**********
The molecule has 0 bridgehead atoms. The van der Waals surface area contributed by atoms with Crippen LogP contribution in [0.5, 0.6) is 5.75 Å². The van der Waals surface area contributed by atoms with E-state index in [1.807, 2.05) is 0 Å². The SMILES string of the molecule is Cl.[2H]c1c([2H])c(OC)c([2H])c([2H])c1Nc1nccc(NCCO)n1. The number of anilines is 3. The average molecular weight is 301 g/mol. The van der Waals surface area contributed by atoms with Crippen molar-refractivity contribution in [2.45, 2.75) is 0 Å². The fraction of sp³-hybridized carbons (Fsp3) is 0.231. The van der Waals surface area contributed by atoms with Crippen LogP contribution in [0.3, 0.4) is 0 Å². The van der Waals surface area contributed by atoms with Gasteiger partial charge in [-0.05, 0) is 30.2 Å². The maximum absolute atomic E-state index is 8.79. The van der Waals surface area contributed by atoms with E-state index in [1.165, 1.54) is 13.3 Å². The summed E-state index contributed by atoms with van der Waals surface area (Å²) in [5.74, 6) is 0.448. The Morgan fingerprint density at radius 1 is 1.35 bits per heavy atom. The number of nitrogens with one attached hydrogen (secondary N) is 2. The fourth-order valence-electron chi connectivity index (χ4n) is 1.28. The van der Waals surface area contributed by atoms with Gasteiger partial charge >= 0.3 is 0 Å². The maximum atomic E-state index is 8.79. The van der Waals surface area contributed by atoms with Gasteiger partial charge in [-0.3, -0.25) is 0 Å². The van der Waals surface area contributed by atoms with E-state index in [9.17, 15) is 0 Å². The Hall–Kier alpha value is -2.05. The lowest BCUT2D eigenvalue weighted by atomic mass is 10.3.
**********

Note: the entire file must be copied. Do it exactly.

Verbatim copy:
The molecule has 0 bridgehead atoms. The van der Waals surface area contributed by atoms with Crippen LogP contribution in [0.5, 0.6) is 5.75 Å². The van der Waals surface area contributed by atoms with E-state index in [1.807, 2.05) is 0 Å². The SMILES string of the molecule is Cl.[2H]c1c([2H])c(OC)c([2H])c([2H])c1Nc1nccc(NCCO)n1. The number of anilines is 3. The average molecular weight is 301 g/mol. The van der Waals surface area contributed by atoms with Crippen molar-refractivity contribution in [2.45, 2.75) is 0 Å². The fraction of sp³-hybridized carbons (Fsp3) is 0.231. The van der Waals surface area contributed by atoms with Crippen LogP contribution in [0.3, 0.4) is 0 Å². The van der Waals surface area contributed by atoms with Gasteiger partial charge in [-0.05, 0) is 30.2 Å². The maximum absolute atomic E-state index is 8.79. The van der Waals surface area contributed by atoms with E-state index in [1.165, 1.54) is 13.3 Å². The summed E-state index contributed by atoms with van der Waals surface area (Å²) in [5.74, 6) is 0.448. The Morgan fingerprint density at radius 1 is 1.35 bits per heavy atom. The number of nitrogens with one attached hydrogen (secondary N) is 2. The fourth-order valence-electron chi connectivity index (χ4n) is 1.28. The van der Waals surface area contributed by atoms with Gasteiger partial charge >= 0.3 is 0 Å². The maximum atomic E-state index is 8.79. The van der Waals surface area contributed by atoms with Gasteiger partial charge in [-0.3, -0.25) is 0 Å². The van der Waals surface area contributed by atoms with E-state index in [9.17, 15) is 0 Å². The Hall–Kier alpha value is -2.05. The lowest BCUT2D eigenvalue weighted by atomic mass is 10.3.